Riots and population thinking

Suppose you wanted to prevent future urban riots or, at least, reduce their likelihood.  You would want to reduce the frequency of the potential spark as well as reduce the proportion of people who are ready to respond to the spark (or join with others who have responded to the spark).  Let us consider the second challenge first.

There will always be a rage of responsiveness to a spark, where responsiveness derives from some as yet undetermined combinati0n of individual proclivity to criminality and frustration or anger at social conditions.  Suppose you assume that there is some threshold of responsiveness below which people do not riot.  Suppose also for the moment that responsiveness is not 100% individual proclivity to 0% social conditions.  That means you could imagine reducing the causes of frustration and anger.  To do so would be equivalent to shifting the distribution of responsiveness from the top curve to the bottom.  (The horizontal axis depicts responsiveness on a scale from 0 to 1; the vertical axis depicts the proportion of the population having this responsiveness on an arbitrary scale.)

In the top plot 1 person in 146 is above the threshold (the cross-hatched lines on the right hand tail); in the bottom, 1 person in 1526.  If the spark is not experienced by everyone, but by say 100,000 people, then this is a reduction from 685 people to 66.

Of course, the numbers are made up, for purposes of illustration only, but the point illustrated is that shifting the population is an alternative to framing the issue in terms of controlling the individuals who are highly responsive to a spark.  (Control may be policing, curtailing civil liberties, preventative detention, control over social media in times of tension or unrest, and so on.)  Under that alternative, paying attention to the frustration/anger side of responsiveness corresponds to an interest in reducing future violence even if politicians and the media polemically equate understanding the causes of responsiveness with absolving individuals of responsibility that thus condoning violence.   Indeed, an emphasis on control  is likely to have the counter-productive result of increasing the frequency of sparks given that there are inevitably mistakes made by some of those who are given the power to control more heavily.  The most obvious mistake is when an individual is treated according to the group that they are (or presumed to be a) member of, where the range of responsiveness for that group is disproportionately to the high responsive side.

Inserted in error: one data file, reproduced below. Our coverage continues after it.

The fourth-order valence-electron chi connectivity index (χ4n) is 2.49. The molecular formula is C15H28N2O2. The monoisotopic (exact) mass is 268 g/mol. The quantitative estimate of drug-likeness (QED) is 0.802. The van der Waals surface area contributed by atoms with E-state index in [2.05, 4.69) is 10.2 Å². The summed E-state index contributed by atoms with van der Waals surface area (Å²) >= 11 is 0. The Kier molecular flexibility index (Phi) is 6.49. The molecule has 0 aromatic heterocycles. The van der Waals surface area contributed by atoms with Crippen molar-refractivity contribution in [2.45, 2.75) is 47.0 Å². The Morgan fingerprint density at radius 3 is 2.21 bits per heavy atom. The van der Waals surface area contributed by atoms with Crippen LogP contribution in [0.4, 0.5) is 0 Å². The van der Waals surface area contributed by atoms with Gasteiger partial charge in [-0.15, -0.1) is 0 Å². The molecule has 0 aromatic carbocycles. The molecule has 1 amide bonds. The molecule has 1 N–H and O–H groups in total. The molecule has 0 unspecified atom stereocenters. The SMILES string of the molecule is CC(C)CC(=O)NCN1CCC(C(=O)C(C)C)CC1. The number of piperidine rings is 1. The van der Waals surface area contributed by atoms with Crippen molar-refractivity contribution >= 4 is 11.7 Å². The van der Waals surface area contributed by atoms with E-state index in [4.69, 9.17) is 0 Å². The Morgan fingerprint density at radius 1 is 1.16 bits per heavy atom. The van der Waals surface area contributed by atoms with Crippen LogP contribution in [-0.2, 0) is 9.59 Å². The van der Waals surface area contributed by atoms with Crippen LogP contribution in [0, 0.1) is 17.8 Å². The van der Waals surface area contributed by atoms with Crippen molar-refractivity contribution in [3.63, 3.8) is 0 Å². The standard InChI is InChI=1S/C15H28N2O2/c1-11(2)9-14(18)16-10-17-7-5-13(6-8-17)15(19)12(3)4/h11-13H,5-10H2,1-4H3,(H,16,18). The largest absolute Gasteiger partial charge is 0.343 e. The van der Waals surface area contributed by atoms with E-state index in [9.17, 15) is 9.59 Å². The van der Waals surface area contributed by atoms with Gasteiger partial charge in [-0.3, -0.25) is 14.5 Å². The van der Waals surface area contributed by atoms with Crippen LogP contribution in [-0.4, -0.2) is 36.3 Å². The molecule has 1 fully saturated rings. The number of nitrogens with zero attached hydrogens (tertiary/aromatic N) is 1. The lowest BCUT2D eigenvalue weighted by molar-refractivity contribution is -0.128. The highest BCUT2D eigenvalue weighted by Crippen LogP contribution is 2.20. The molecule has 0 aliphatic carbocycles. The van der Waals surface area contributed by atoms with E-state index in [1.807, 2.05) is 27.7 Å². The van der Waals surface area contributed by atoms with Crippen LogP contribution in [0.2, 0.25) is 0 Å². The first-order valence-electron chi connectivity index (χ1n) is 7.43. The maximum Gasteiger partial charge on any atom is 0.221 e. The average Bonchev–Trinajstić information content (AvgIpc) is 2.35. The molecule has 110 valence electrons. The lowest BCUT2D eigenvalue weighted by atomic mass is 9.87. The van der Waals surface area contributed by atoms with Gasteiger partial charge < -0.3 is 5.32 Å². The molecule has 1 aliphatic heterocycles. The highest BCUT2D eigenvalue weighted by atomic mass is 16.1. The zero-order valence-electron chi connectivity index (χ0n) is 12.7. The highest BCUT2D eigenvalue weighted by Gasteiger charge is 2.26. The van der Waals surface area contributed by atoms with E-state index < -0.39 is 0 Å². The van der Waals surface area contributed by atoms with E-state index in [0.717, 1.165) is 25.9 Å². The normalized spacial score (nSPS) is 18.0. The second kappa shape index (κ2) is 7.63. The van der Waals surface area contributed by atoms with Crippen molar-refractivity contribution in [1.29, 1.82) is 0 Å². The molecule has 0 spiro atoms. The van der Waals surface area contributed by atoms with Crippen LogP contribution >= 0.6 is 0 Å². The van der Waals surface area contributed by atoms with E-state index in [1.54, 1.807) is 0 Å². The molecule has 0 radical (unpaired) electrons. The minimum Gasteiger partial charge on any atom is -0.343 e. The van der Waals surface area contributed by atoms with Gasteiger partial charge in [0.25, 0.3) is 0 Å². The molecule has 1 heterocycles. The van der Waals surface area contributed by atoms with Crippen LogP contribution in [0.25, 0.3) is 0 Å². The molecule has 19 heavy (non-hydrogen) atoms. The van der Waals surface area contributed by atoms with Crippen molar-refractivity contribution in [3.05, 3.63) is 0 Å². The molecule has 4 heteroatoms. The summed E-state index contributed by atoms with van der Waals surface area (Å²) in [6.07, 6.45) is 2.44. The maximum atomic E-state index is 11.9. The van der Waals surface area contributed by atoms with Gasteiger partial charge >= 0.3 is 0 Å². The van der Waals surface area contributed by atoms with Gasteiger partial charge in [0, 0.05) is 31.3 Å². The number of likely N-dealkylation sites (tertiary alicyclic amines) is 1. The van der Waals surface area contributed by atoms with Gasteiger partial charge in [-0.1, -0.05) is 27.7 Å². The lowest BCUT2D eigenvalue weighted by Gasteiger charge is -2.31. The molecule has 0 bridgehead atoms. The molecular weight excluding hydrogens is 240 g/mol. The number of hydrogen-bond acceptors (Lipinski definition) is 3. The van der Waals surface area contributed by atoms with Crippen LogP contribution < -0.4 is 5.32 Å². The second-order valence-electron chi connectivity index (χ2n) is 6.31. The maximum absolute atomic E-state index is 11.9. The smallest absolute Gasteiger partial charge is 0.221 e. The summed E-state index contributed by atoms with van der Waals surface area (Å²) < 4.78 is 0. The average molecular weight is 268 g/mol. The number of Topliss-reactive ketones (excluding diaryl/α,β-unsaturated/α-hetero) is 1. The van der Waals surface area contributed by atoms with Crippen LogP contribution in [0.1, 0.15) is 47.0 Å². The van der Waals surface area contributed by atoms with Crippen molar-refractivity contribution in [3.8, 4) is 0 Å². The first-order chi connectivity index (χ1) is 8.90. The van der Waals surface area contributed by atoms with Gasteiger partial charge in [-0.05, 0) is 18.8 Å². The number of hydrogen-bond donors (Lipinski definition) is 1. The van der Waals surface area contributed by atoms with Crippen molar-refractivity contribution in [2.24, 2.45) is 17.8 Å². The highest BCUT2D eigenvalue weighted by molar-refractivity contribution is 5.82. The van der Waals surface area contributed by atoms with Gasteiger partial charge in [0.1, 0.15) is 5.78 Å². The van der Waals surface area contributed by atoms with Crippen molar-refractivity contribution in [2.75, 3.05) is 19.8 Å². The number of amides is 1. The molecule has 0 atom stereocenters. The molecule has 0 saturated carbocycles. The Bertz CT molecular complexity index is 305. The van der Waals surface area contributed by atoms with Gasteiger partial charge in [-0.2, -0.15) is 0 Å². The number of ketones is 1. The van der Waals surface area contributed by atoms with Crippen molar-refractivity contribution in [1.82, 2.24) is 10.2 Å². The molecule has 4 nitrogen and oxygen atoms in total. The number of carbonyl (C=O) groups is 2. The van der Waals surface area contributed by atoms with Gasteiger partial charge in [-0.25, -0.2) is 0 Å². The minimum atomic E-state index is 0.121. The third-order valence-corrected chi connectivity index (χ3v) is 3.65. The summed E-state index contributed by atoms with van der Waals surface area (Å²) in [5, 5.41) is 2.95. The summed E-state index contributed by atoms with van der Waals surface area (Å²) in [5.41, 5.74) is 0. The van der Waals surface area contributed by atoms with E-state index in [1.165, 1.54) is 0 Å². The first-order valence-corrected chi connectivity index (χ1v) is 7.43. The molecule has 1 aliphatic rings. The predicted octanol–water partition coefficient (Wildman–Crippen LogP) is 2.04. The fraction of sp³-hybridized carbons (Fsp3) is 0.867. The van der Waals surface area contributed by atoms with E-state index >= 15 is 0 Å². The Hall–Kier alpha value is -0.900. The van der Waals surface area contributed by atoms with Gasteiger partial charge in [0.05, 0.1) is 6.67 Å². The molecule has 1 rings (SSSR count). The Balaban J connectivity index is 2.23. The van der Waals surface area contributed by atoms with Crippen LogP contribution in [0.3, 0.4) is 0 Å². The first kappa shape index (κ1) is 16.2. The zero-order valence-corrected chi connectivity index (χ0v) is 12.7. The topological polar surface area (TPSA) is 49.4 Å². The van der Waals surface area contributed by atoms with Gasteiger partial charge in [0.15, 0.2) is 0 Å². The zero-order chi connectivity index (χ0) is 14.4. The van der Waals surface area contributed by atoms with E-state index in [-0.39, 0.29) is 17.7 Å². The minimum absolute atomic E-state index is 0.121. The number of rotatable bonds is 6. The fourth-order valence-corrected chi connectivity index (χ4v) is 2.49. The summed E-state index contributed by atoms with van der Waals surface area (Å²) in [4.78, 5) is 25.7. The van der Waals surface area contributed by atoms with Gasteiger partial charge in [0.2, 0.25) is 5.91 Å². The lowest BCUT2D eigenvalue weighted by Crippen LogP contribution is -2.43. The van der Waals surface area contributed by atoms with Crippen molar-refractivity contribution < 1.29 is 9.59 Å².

What would it mean to pay attention to the frustration/anger side of responsiveness?  (This question is a precursor to the question of what would it mean to shift the distribution of responsiveness.)  Answering that requires serious social science, but it should be possible if there is variation among regions in how deeply budget cuts have affected services, racial profiling, job loss, and so on.

What would it mean to pay attention to the individual proclivity side of responsiveness?  (This question is a precursor to the question of what would it mean to control the individuals who are highly responsive to a spark, especially if you want to do that without increasing the sparks.)  Answering that requires serious social science, but it might be possible if there is variation in incidence of riots among regions with equally deep budget cuts, racial profiling, job loss, and so on.  Once you have some answers, however, it is difficult to convert that knowledge into individually focussed control.  In practice, individuals are treated according to the group that they are (or presumed to be a) member of, where the range of responsiveness for that group is disproportionately to the high responsive side.

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One thought on “Riots and population thinking

  1. Pingback: Creative Thinking in Epidemiology: 3. Epidemiological thinking in public discourse « Intersecting Processes

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